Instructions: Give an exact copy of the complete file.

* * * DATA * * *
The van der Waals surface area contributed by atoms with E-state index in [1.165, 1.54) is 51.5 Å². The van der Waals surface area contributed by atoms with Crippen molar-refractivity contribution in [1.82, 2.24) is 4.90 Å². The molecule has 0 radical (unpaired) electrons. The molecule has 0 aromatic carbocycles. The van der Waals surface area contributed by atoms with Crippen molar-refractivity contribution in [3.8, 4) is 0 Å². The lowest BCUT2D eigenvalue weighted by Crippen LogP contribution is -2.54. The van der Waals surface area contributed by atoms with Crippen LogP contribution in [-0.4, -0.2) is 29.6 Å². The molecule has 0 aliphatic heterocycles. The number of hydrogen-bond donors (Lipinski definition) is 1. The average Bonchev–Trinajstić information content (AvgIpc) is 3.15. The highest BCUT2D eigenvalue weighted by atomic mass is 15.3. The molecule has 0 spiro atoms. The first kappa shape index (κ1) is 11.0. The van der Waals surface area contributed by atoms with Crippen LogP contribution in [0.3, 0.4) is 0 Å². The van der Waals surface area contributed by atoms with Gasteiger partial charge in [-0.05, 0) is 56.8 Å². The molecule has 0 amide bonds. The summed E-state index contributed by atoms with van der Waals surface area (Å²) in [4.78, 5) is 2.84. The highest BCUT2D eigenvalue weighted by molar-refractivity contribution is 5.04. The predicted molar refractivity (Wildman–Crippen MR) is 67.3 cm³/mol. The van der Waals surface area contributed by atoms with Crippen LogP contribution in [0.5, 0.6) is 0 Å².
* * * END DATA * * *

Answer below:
The van der Waals surface area contributed by atoms with E-state index in [1.165, 1.54) is 51.5 Å². The van der Waals surface area contributed by atoms with Crippen molar-refractivity contribution in [1.82, 2.24) is 4.90 Å². The molecule has 0 radical (unpaired) electrons. The molecule has 0 aromatic carbocycles. The van der Waals surface area contributed by atoms with Crippen molar-refractivity contribution in [3.8, 4) is 0 Å². The lowest BCUT2D eigenvalue weighted by Crippen LogP contribution is -2.54. The van der Waals surface area contributed by atoms with Crippen LogP contribution in [-0.4, -0.2) is 29.6 Å². The molecule has 0 aliphatic heterocycles. The number of hydrogen-bond donors (Lipinski definition) is 1. The average Bonchev–Trinajstić information content (AvgIpc) is 3.15. The highest BCUT2D eigenvalue weighted by atomic mass is 15.3. The molecule has 0 spiro atoms. The first kappa shape index (κ1) is 11.0. The van der Waals surface area contributed by atoms with Crippen LogP contribution in [0.3, 0.4) is 0 Å². The van der Waals surface area contributed by atoms with Gasteiger partial charge in [-0.05, 0) is 56.8 Å². The molecule has 0 amide bonds. The summed E-state index contributed by atoms with van der Waals surface area (Å²) in [4.78, 5) is 2.84. The highest BCUT2D eigenvalue weighted by molar-refractivity contribution is 5.04. The predicted molar refractivity (Wildman–Crippen MR) is 67.3 cm³/mol. The van der Waals surface area contributed by atoms with Crippen LogP contribution in [0.5, 0.6) is 0 Å².